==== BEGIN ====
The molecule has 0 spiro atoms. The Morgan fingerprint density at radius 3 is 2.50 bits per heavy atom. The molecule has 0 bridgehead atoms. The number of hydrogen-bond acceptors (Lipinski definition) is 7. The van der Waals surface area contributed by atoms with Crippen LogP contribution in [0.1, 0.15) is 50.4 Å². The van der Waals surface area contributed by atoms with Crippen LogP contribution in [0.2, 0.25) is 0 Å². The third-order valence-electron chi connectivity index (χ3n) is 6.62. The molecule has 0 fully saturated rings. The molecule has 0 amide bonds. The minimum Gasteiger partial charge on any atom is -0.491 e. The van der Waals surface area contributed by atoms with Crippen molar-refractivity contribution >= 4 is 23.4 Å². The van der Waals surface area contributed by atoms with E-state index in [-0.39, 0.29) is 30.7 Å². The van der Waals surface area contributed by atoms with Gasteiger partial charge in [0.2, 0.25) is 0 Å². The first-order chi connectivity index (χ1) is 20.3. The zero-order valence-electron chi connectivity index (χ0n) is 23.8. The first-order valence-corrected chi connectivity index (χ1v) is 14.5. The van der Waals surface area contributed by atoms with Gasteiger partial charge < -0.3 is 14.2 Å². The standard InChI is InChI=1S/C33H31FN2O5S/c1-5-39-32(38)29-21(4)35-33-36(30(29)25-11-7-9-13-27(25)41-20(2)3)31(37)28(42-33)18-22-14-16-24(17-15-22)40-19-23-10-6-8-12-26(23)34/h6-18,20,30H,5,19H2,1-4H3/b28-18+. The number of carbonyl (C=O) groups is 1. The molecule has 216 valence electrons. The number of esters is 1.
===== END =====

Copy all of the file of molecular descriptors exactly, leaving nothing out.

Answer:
The molecule has 0 spiro atoms. The Morgan fingerprint density at radius 3 is 2.50 bits per heavy atom. The molecule has 0 bridgehead atoms. The number of hydrogen-bond acceptors (Lipinski definition) is 7. The van der Waals surface area contributed by atoms with Crippen LogP contribution in [0.1, 0.15) is 50.4 Å². The van der Waals surface area contributed by atoms with Crippen LogP contribution in [0.2, 0.25) is 0 Å². The third-order valence-electron chi connectivity index (χ3n) is 6.62. The molecule has 0 fully saturated rings. The molecule has 0 amide bonds. The minimum Gasteiger partial charge on any atom is -0.491 e. The van der Waals surface area contributed by atoms with Crippen molar-refractivity contribution >= 4 is 23.4 Å². The van der Waals surface area contributed by atoms with E-state index in [-0.39, 0.29) is 30.7 Å². The van der Waals surface area contributed by atoms with Gasteiger partial charge in [0.2, 0.25) is 0 Å². The first-order chi connectivity index (χ1) is 20.3. The zero-order valence-electron chi connectivity index (χ0n) is 23.8. The first-order valence-corrected chi connectivity index (χ1v) is 14.5. The van der Waals surface area contributed by atoms with Gasteiger partial charge < -0.3 is 14.2 Å². The standard InChI is InChI=1S/C33H31FN2O5S/c1-5-39-32(38)29-21(4)35-33-36(30(29)25-11-7-9-13-27(25)41-20(2)3)31(37)28(42-33)18-22-14-16-24(17-15-22)40-19-23-10-6-8-12-26(23)34/h6-18,20,30H,5,19H2,1-4H3/b28-18+. The number of carbonyl (C=O) groups is 1. The molecule has 216 valence electrons. The number of esters is 1.